A prime example of this is marathon world record holder, Eliud Kipchoge. He is literally the best in the world at what he does.Yet Kipchoge says that the key to his success is not overextending himself in training. He’s not fanatical about trying to be great all the time. Instead, he practices what we have been discussing. He has an unwavering dedication to being good enough all the time. He recently told The New York Times that he “rarely, if ever, pushes himself past 80 percent – 90 percent at most – of his maximum effort during workouts.” This allows Kipchoge to string together weeks and weeks of consistent training that will ultimately lead to his better performance.
Unlike the many other runners who have tried and trained to specifically break the world marathon record, Kipchoge told the The Times, “To be precise, I am just going to try to run my personal best. If it comes as a world record, I would appreciate it. But I would treat it as a personal best.” Kipchoge is living in the here and now and is not striving to meet the ever increasing expectations. “When I run,” he says, “I fell good. My mind feels good. I sleep in a free way, and I enjoy life.”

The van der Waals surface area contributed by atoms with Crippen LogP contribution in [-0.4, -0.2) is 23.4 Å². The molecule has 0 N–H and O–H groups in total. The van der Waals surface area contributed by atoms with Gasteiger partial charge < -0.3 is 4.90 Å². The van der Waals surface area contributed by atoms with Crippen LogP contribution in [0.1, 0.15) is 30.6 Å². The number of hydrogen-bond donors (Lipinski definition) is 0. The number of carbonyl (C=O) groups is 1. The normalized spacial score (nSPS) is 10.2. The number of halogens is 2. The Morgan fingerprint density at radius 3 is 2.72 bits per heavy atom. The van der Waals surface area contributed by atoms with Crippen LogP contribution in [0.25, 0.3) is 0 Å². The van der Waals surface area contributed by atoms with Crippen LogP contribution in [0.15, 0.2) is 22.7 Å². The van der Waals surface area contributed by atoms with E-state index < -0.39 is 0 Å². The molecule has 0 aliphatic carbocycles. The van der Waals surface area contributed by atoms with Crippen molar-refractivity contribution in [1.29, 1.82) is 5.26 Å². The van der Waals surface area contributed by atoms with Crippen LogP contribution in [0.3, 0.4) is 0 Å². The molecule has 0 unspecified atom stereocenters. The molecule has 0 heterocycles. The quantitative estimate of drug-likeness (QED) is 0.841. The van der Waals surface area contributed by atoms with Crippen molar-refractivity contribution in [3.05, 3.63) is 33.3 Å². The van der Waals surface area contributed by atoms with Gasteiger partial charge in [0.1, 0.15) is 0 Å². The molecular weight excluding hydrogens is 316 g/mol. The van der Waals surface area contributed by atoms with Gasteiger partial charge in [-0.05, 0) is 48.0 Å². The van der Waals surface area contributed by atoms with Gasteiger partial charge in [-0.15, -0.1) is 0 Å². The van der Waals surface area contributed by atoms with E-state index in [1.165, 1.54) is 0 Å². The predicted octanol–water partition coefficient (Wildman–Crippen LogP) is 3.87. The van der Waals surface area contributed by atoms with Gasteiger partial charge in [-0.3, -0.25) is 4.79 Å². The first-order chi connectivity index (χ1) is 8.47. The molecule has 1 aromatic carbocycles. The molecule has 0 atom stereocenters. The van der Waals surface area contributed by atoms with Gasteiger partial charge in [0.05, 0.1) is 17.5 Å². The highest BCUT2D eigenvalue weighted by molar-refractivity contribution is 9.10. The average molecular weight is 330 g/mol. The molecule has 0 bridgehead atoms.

A “good enough” mindset might very well be the key to being great and happy. It seems as though the less you want to be happy, the happier you will be. The less you need to perform better, the better you will perform. Think about this in terms of your own life and experiences. At times when you performed you’re best, were you striving to be the absolute best? Or were you like Kipchoge – grounded and at peace, feeling good enough with what was in front of you?
Accept Who You Are And Your Training Needs
Ultra-endurance athlete, author, and self-growth icon Rich Roll once said, “You’ve got to train where you’re at. Not where you think you could be, not where you want to be, not where you used to be, but where you are right now.”